After being treated to a brief storyline revolving around Keni, you’ll be sent off to Athens for your first Invizimal adventure. Once here, you’ll have to capture a Minotaur Pup, Ceburus Pup and Cyclops Pup. Each capture begins with the same process of sealing the Invizimal and then capturing with a series of AR mini-games. The mini games are quite comical, but some are terribly frustrating at times. In one of the early games, you’re in search of some fluffy white sheep with a torch in the pitch darkness. You can hear the sheep bleating in the darkness, but your Invizimal keeps dozing off, so you need to shake the PSP to wake them up and keep them alert. Another of the mini games has you racing around a labyrinth of walls in search of an exit, with only time dimensions to collect to give you extra time to perform the task at hand. Sometimes you’ll have to piece together a broken mosaic picture within 60 seconds, using the right shoulder button to pick up each piece, and square button to rotate the piece, before putting it all together to form some more absorbing information about the storyline. All of these games take place using Augmented Reality, superimposing the game area onto whatever the player happens to have the magic card sitting on.
Once you’ve leveled up your Invizimal you can go onto the Club Fight area, which enables you to take on a set of battle challenges. The game gives you a source of constant feedback from Keni’s Diary. Inside you’ll discover ‘Your Pages’ which give you an insight into the collecting of Invizimals. You can also see what missions you’ve completed, how many you may have lost and the level of your Invizimal.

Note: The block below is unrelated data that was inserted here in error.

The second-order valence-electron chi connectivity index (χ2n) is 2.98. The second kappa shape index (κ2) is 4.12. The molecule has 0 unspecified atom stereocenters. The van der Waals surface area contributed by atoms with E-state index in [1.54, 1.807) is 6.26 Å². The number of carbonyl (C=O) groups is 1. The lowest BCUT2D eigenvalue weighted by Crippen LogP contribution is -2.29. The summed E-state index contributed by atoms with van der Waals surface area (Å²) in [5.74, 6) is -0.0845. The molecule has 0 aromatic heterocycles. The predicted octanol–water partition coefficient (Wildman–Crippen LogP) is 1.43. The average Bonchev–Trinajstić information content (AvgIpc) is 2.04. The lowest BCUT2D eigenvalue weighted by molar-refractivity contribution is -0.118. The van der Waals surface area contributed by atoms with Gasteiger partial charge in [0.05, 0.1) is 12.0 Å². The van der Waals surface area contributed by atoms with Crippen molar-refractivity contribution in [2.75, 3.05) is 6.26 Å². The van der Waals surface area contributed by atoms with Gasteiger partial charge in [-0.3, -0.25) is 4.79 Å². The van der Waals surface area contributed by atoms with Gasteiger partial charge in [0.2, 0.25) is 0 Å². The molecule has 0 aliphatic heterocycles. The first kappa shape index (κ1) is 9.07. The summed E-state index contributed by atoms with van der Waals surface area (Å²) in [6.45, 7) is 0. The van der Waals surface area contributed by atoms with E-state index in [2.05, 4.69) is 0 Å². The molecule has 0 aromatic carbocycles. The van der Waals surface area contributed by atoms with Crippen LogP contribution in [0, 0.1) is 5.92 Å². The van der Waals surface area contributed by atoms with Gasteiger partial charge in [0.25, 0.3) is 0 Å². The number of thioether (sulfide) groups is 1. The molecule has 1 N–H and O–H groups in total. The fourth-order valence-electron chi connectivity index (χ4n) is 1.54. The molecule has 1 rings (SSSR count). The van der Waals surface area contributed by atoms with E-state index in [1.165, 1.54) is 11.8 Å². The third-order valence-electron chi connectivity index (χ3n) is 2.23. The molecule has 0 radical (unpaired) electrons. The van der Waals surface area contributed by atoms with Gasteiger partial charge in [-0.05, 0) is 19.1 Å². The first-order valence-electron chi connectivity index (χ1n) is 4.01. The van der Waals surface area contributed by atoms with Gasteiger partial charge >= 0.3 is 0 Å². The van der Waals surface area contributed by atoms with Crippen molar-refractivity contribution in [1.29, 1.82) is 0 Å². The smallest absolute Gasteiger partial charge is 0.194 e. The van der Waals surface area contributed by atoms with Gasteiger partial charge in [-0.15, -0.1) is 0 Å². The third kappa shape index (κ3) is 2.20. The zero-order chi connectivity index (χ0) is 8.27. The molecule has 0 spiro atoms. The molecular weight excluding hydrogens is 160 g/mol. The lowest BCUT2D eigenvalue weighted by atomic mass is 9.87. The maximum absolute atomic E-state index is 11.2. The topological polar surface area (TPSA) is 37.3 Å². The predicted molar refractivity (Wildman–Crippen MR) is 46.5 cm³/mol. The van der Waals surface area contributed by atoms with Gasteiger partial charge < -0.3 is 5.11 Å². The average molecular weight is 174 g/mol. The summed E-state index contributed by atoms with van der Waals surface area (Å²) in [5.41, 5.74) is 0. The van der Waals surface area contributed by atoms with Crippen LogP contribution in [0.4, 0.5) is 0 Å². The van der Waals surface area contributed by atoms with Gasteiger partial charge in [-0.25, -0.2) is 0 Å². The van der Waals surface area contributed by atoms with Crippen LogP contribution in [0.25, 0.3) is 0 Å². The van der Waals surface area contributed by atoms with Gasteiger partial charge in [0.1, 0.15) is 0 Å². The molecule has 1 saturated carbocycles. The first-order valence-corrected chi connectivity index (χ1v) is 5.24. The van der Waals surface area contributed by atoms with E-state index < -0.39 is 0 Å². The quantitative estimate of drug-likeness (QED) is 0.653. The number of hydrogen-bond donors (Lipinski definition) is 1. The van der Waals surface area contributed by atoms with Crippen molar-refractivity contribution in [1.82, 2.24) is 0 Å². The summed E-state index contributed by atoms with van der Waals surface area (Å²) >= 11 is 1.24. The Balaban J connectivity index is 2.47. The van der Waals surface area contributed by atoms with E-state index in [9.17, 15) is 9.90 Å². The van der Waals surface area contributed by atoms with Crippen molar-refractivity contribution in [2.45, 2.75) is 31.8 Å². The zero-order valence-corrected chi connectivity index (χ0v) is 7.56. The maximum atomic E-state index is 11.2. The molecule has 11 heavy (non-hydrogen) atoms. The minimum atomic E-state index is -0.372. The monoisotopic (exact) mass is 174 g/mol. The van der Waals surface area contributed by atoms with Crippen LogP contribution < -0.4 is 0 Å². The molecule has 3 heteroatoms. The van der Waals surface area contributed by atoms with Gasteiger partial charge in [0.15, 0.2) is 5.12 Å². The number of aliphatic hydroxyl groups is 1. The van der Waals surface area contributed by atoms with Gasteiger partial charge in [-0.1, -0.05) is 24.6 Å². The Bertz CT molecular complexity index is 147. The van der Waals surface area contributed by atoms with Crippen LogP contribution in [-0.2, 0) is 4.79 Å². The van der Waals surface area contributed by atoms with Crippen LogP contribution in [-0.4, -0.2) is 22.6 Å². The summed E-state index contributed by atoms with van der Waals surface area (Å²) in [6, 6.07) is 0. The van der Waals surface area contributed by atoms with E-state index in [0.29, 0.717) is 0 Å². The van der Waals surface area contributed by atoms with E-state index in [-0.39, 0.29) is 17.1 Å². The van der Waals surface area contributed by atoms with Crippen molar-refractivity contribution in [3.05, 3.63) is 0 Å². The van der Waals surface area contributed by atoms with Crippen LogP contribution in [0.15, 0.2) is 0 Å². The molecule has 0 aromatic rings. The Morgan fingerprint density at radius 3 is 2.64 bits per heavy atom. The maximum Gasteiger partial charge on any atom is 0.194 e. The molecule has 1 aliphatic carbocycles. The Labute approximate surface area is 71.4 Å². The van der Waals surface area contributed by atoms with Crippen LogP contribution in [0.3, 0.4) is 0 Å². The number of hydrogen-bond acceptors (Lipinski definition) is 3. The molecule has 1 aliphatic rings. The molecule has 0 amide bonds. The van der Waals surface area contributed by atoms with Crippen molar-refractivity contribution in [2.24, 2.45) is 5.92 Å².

Graphically, Invizimals: The Lost Tribes’ augmented creatures come in a raw form, looking quite angular. My favourite is Erebus, a small turtle with a powerful and protective shell. The live action cut-scenes were well done, if perhaps a little over-acted, and it was very cool to see Brian Blessed on the little screen.
The gameplay felt very much like Pokémon collecting and seeing how popular Pokemon is, I can see how this game could really entice people to play it. But it’s very difficult in some places, such as certain mini games, which brought no end of frustration. I also found that the camera was not as responsive as I had hoped for, sometimes completely losing the image, and other times having to balance myself in precarious positions to view ther image properly.
This was my first time playing an Invizimals game and I am quite impressed. It doesn’t have the compelling nature of Pokémon, but the gameplay is more varied and with 150 Invizimals to find and collect, the game has the potential to keep the player entertained for a very long time. The Augmented Reality can be a bit awkward, but it felt less like a gimmick than it has when used on other consoles and games. Invizimals: The Lost Tribes will require a certain amount of patience, but is surprisingly rewarding for those willing to give it a try.